Boy suspected of brutal murder of 81-year-old man

A 16-year-old boy has been indicted for the December murder of an 81-year-old man in southern Sweden.

The boy was arrested on December 27th, the evening after the 81-year-old’s body was found in a lake near his home in a small community south of Sävsjö.

The 16-year-old stands accused of beating his victim repeatedly over the head with a rock before pushing his body into a lake outside the 81-year-old’s house.

The boy has admitted to the attack but denies that he intended to kill the man.

On Christmas Day, he said, he came into possession of the keys to the 81-year-old’s car, which he planned to steal.

The next evening, the boy was spotted by the elderly man as he made his way towards the 81-year-old’s vehicle. The man accused him of taking his car keys and threatened to call the police.

“The suspect then decided to run after the man and push him over. He found a rock, with which he dealt the man several blows to the head,” said police spokesman Christer Edlund.

After the attack, the boy dragged his victim to the water’s edge and splashed water in his face. When he did not detect a reaction, the boy shoved the 81-year-old into the water.

That evening, concerned members of the 81-year-old’s family contacted police to report his disappearance. When the news spread that the man was missing, the 16-year-old boy joined the search party.

The man’s body was found under a jetty at around 1am the next morning. The following day, the boy was taken in for questioning after his name was mentioned by several witnesses.


Swedish opposition proposes ‘rapid tests for ADHD’ to cut gang crime

The Moderate Party in Stockholm has called for children in so called "vulnerable areas" to be given rapid tests for ADHD to increase treatment and cut gang crime.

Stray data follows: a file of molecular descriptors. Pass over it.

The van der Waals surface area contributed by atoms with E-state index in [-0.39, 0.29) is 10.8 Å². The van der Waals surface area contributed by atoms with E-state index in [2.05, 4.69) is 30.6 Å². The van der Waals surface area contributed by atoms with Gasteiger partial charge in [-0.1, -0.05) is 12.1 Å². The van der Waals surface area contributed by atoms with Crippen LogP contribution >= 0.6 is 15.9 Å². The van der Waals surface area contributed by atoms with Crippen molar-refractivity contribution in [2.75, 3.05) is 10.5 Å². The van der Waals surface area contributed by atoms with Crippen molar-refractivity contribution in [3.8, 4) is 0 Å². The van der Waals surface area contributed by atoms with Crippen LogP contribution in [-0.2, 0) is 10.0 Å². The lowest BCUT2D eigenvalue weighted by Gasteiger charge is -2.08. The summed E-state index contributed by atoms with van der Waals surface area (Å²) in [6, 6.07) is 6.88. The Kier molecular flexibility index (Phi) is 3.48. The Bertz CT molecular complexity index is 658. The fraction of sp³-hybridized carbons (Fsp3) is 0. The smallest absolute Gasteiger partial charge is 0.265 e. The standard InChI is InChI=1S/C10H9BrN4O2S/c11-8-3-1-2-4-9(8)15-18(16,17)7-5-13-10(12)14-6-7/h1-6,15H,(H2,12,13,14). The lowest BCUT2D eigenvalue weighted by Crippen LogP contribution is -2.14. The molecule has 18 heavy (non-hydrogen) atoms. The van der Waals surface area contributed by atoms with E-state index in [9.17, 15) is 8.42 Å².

Swedish opposition proposes 'rapid tests for ADHD' to cut gang crime

In a press release, the party proposed that treating more children in troubled city areas would help prevent gang crime, given that “people with ADHD diagnoses are “significantly over-represented in the country’s jails”. 

The idea is that children in so-called “vulnerable areas”, which in Sweden normally have a high majority of first and second-generation generation immigrants, will be given “simpler, voluntary tests”, which would screen for ADHD, with those suspected of having the neuropsychiatric disorder then put forward for proper evaluations to be given by a child psychiatrist. 

“The quicker you can put in place measures, the better the outcomes,” says Irene Svenonius, the party’s leader in the municipality, of ADHD treatment, claiming that children in Sweden with an immigrant background were less likely to be medicated for ADHD than other children in Sweden. 

In the press release, the party said that there were “significant differences in the diagnosis and treatment of ADHD within Stockholm country”, with Swedish-born children receiving diagnosis and treatment to a higher extent, and with ADHD “with the greatest probability” underdiagnosed in vulnerable areas. 

At a press conference, the party’s justice spokesman Johan Forsell, said that identifying children with ADHD in this areas would help fight gang crime. 

“We need to find these children, and that is going to help prevent crime,” he said. 

Sweden’s climate minister Annika Strandhäll accused the Moderates of wanting to “medicate away criminality”. 

Lotta Häyrynen, editor of the trade union-backed comment site Nya Mitten, pointed out that the Moderates’s claim to want to help children with neuropsychiatric diagnoses in vulnerable areas would be more credible if they had not closed down seven child and youth psychiatry units. 

The Moderate Party MP and debater Hanif Bali complained about the opposition from left-wing commentators and politicians.

“My spontaneous guess would have been that the Left would have thought it was enormously unjust that three times so many immigrant children are not getting a diagnosis or treatment compared to pure-Swedish children,” he said. “Their hate for the Right is stronger than their care for the children. 

Swedish vocab: brottsförebyggande – preventative of crime